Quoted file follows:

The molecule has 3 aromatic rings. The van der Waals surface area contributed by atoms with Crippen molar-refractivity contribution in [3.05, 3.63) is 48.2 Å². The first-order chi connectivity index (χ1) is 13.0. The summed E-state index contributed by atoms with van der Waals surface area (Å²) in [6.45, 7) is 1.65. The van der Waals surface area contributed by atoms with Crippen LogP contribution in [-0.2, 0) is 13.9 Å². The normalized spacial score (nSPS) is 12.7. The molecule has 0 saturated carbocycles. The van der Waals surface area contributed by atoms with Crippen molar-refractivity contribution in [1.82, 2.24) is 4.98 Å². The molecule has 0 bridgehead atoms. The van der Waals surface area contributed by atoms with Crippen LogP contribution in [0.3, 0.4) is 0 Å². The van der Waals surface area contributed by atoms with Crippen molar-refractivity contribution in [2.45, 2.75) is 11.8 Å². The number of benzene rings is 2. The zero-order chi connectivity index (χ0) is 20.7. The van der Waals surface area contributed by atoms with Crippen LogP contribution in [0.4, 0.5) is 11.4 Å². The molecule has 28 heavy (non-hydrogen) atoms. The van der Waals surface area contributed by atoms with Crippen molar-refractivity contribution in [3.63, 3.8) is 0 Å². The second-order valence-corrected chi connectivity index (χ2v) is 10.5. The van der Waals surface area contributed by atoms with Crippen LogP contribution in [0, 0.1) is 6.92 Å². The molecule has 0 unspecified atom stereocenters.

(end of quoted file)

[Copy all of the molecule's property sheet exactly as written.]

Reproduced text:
The molecule has 3 aromatic rings. The van der Waals surface area contributed by atoms with Crippen molar-refractivity contribution in [3.05, 3.63) is 48.2 Å². The first-order chi connectivity index (χ1) is 13.0. The summed E-state index contributed by atoms with van der Waals surface area (Å²) in [6.45, 7) is 1.65. The van der Waals surface area contributed by atoms with Crippen LogP contribution in [-0.2, 0) is 13.9 Å². The normalized spacial score (nSPS) is 12.7. The molecule has 0 saturated carbocycles. The van der Waals surface area contributed by atoms with Crippen molar-refractivity contribution in [1.82, 2.24) is 4.98 Å². The molecule has 0 bridgehead atoms. The van der Waals surface area contributed by atoms with Crippen LogP contribution in [0.3, 0.4) is 0 Å². The van der Waals surface area contributed by atoms with Crippen molar-refractivity contribution in [2.45, 2.75) is 11.8 Å². The number of benzene rings is 2. The zero-order chi connectivity index (χ0) is 20.7. The van der Waals surface area contributed by atoms with Crippen LogP contribution in [0.4, 0.5) is 11.4 Å². The molecule has 28 heavy (non-hydrogen) atoms. The van der Waals surface area contributed by atoms with Crippen molar-refractivity contribution in [3.63, 3.8) is 0 Å². The second-order valence-corrected chi connectivity index (χ2v) is 10.5. The van der Waals surface area contributed by atoms with Crippen LogP contribution in [0, 0.1) is 6.92 Å². The molecule has 0 unspecified atom stereocenters.